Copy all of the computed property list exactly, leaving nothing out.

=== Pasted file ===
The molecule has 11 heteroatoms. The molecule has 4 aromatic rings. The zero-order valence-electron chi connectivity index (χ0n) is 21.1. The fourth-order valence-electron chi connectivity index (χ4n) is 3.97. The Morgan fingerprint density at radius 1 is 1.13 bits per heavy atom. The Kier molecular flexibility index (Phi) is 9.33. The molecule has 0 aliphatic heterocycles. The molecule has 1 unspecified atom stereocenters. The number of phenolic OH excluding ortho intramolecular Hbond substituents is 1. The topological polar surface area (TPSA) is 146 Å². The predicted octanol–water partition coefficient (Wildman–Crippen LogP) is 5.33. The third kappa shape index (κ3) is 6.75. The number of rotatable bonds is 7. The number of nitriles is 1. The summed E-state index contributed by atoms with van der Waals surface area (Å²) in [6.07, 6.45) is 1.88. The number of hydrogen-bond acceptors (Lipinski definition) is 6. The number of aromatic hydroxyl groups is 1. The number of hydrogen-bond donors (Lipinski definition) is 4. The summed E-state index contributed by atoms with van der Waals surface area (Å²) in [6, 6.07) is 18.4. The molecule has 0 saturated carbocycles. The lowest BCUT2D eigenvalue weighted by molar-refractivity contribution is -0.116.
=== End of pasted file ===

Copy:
The molecule has 11 heteroatoms. The molecule has 4 aromatic rings. The zero-order valence-electron chi connectivity index (χ0n) is 21.1. The fourth-order valence-electron chi connectivity index (χ4n) is 3.97. The Morgan fingerprint density at radius 1 is 1.13 bits per heavy atom. The Kier molecular flexibility index (Phi) is 9.33. The molecule has 0 aliphatic heterocycles. The molecule has 1 unspecified atom stereocenters. The number of phenolic OH excluding ortho intramolecular Hbond substituents is 1. The topological polar surface area (TPSA) is 146 Å². The predicted octanol–water partition coefficient (Wildman–Crippen LogP) is 5.33. The third kappa shape index (κ3) is 6.75. The number of rotatable bonds is 7. The number of nitriles is 1. The summed E-state index contributed by atoms with van der Waals surface area (Å²) in [6.07, 6.45) is 1.88. The number of hydrogen-bond acceptors (Lipinski definition) is 6. The number of aromatic hydroxyl groups is 1. The number of hydrogen-bond donors (Lipinski definition) is 4. The summed E-state index contributed by atoms with van der Waals surface area (Å²) in [6, 6.07) is 18.4. The molecule has 0 saturated carbocycles. The lowest BCUT2D eigenvalue weighted by molar-refractivity contribution is -0.116.